Alberto Ginastera
Born April 11, 1916, Buenos Aires, Argentina
Died June 25, 1983, Geneva, Switzerland

Estancia Four Dances, op. 8a

Ginastera’s ancestry was Spanish and Italian, but he was a third generation Argentine and was one of the most important Argentine composers of the 20th century. Though his style changed considerably in later years, his early music is strongly nationalistic both in programmatic content and sound. The ballet, Estancia, is one of the works that reflects this nationalism. It was commissioned in 1941 by the American Ballet Caravan, a predecessor of the New York City Ballet, but because the dance company went broke before the ballet could be brought to production, it first became known from the orchestral suite that Ginastera extracted from it.

The commission specifically requested a work based on life in the Argentine country areas known as the pampas. The general theme is the fairly universal one of a city-bred young man trying to prove himself on the ranch in order to win the girl he wants. The first movement, “The Land Workers,” clearly means to demonstrate the hard labor needed from the men on the ranch. The slow “Wheat Dance” provides a lyrical respite, but the third movement, “The Cattlemen,” once again is full of propulsive rhythms. The fourth movement, the “Malambo,” is a dance only for men and the ultimate expression of machismo. In a gaucho (cowboy) tournament, two men dance one at a time, opposite each other, in competing displays of skills. Such dances could go on for hours. The tempo the Ginastera calls for is actually faster than the traditional folk dance of this name.

Jose Pablo Moncayo
Born June 29, 1912 Guadalajara, Mexico
Died June 16, 1958 Mexico City, Mexico

Huapango

One of the most popular Mexican works for orchestra is Moncayo’s Huapango. Written in 1941, the premiere was given by the Orquesta Sinfónica de México conducted by Carlos Chavez, Moncayo’s teacher and mentor. Moncayo himself was a pianist and percussion player and, eventually, conductor of that orchestra. Huapango is dedicated to the Mexican state of Veracruz.

Quirino Mendoza Y Cortés
Born May 10, 1862, Tulyehualco, Mexico
Died November 9, 1957, Mexico City, Mexico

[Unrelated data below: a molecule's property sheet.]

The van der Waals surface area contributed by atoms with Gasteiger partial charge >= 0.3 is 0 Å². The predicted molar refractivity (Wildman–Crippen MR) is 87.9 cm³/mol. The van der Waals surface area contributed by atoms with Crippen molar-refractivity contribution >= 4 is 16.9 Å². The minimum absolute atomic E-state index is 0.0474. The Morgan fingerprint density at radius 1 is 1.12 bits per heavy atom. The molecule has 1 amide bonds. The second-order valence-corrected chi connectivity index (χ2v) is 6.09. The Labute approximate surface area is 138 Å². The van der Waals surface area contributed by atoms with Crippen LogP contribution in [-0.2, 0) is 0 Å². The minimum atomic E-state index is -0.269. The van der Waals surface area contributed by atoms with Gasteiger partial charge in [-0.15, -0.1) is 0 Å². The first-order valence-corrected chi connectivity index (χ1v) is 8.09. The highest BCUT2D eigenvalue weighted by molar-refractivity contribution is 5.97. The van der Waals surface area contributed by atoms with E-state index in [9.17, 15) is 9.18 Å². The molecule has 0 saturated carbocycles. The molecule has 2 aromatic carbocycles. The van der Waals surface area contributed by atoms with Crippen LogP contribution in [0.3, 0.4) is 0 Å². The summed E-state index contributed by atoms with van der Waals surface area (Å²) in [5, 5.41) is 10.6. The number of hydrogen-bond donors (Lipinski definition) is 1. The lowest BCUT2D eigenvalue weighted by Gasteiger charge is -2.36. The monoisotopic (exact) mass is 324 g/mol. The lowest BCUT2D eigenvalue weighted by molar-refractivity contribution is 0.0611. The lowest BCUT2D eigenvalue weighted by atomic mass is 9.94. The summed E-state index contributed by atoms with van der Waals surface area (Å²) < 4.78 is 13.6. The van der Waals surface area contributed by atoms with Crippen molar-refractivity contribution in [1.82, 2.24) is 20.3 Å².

Cielito Lindo

Jose Rios, arranger of this and the next work on our program, kindly provided these notes.

Quirino Mendoza Y Cortés grew up in the Mexican city of Tulyehualco, Xochimilco, where he learned music from his father, the local church organist. His compositions therefore later included plenty of religious music, as well as a series of a popular waltzes, and short songs that became popularized and gained fame; his most famous songs include Jesusita en Chihuahua polka, which he wrote whilst serving as a lieutenant in the Mexican Revolution in 1916. The other, and without dispute, most famous composition was Cielito Lindo. The piece was written in 1882 for his wife, and is unofficially considered Mexico’s “second national anthem”. The song quickly gained popularity. In 1947, it was used in the movie Los Tres Garcia, starring Mexican icon Pedro Infante, and the song spread like wildfire. Although primarily performed by mariachis, this song has been interpreted all over the world by artists of all genres, including Placido Domingo and Luciano Pavarotti, as well as in sporting events by audiences of thousands. Tonight’s rendition features three men serenading and vying for the love of the same girl! Sing along to the famous “Ay! Ay! Ay! Ay! Canta y no llores!”

Mexico En Mi Corazón (Medley)

This medley is composed of three (or four) different songs that all paint a vivid scenery of the beautiful landscapes of Mexico and allude somehow to the ‘creation’ of Mexico and Mexico City. The songs are also all in the most colorful style of the joropo: compared to rancheras, boleros, and sones Jalicienses, the joropo is often considered amongst the most difficult of the mariachi styles to learn, due to its intricate strum patterns, colorful harmony, and quasi-virtuosic playing. It is closely related to a faster version of the huapango jarocho¸ but also has adopted plenty of influence from the Venezuelan joropo llanero.

The first song featured is Que Bonita Es Mi Tierra, or “how beautiful is my land,” and compares the Mexican charro, or cowboy, to the landscape (such as the boot spurs being forged from the stars and moon). It is followed by Mi Ciudad, or “my city,” which relates the Aztec legend of the formation of Mexico City upon a small island in the middle of a lake. This medley of songs ends with El Viajero, or “the traveler,” which takes us on a journey through Mexico’s valleys, to the pyramids, and the sights and sounds of this beautiful country. All throughout, you can also hear small appearances of La Bikina, which is one of Mexico’s most popular tunes.

Texas
El Paso Museums & Cultural Affairs Department

Programs and artists are subject to change without notice. The El Paso Symphony is made possible with the support of the City of El Paso Museums and Cultural Affairs Department and the Texas Commission on the Arts.